Are they inviting someone to steal their guns? And then they announce they can't buy a safe but can spend mucho bucks on guns. Doesn't make sense.

As I write this letter, the news announced that a 16-year-old teenager killed his 14-year-old friend while playing with the parents’ loaded gun. The parents were home.

Susan Pedersen Edmonds

Support for Edmonds gun ordinance

I would like to reaffirm my support for the Edmonds City Council and the recently passed gun storage ordinance.

This action by our local government reflects a widely held belief by many local residents that we should not wait for state and federal lawmakers to take action to promote gun safety and prevent accidental shootings.

The ordinance was well-considered and designed to work within state and federal laws, notably RCW 9.41.290, which was passed as part of a spate of legislation brought forth in the 1990s by the NRA to control state gun legislation and keep local citizens from having a say in their communities.

Though RCW 9.41.290 does not reference storage of firearms, James Wood and others claim this new local ordinance is illegal. Frankly, I'd prefer to have local legislation that is supported by community members than have our fate controlled by an overly broad interpretation of laws written by a nefarious national lobbyist organization.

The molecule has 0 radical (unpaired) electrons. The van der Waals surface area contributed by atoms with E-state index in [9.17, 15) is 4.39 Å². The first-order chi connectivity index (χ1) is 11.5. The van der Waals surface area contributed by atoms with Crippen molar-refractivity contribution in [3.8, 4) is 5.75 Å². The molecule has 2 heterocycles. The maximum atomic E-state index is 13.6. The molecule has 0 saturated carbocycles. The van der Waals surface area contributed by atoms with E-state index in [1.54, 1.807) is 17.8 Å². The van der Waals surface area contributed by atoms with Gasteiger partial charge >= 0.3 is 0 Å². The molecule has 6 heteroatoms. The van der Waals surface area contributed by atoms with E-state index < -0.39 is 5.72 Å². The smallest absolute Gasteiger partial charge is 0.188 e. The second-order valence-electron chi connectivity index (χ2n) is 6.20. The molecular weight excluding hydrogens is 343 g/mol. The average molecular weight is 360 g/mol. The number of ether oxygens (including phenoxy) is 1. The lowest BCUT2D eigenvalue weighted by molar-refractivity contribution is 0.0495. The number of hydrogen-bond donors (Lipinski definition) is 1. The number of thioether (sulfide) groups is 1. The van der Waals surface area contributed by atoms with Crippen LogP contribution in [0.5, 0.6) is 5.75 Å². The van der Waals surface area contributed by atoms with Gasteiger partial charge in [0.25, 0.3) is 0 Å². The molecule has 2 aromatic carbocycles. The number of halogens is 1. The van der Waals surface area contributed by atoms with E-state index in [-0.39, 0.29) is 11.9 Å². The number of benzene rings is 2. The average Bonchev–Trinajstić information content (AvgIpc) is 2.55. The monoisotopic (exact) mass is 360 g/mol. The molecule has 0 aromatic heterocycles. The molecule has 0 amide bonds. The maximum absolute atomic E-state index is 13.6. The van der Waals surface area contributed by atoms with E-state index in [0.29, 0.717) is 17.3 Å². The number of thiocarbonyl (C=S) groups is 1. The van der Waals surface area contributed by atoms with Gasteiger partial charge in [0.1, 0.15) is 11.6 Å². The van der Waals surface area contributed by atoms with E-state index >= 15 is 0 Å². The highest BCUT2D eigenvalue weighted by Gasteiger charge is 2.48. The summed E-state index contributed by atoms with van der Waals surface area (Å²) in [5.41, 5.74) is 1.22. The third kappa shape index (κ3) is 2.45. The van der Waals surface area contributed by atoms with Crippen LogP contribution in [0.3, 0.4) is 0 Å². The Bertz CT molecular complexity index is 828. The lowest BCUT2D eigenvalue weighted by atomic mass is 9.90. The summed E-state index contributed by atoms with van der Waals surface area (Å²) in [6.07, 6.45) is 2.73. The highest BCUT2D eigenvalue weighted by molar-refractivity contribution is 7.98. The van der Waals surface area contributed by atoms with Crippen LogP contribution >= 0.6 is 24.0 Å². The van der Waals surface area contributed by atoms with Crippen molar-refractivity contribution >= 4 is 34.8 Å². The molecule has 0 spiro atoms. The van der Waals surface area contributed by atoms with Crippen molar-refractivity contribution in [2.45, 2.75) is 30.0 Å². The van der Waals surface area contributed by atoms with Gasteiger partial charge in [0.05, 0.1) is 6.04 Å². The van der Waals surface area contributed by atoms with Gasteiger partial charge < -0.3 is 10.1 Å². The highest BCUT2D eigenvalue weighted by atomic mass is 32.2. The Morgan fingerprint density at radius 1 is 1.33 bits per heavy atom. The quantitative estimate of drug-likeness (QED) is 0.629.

Each day an average of nine children are accidentally shot in the U.S.; encouraging residents to keep their guns locked up will absolutely save lives.

As we've seen with laws requiring seat belts and motorcycle helmets, legislation encourages changes in behavior. Some people raise concerns about gun safes being beyond the financial means of gun owners. Since this legislation provides trigger locks for free to those who need them, that concern is moot.

This ordinance does not put an undue burden on gun owners, and is endorsed by many gun-owning residents. It is a perfect example of the kind of common sense compromise Americans are looking for.

Gun violence is a complicated problem that requires us to come at it from multiple perspectives and trials to reduce incidents.

I applaud Mayor Earling and City Council for taking action, rather than shrugging their shoulders.

Sandra Herman Edmonds

Lookin’ good, Mr. Darcy

Mr. Darcy:

You photograph quite nicely, as we all saw in last week’s Beacon (“Through Your Lens | Dog Days”), Aug. 16. I’ve seen you around town; you are a joy to meet up with, Mr. Darcy.

You add a little happiness to the scenery around Edmonds.

Linda Danielson Edmonds “A friend of the Doodles”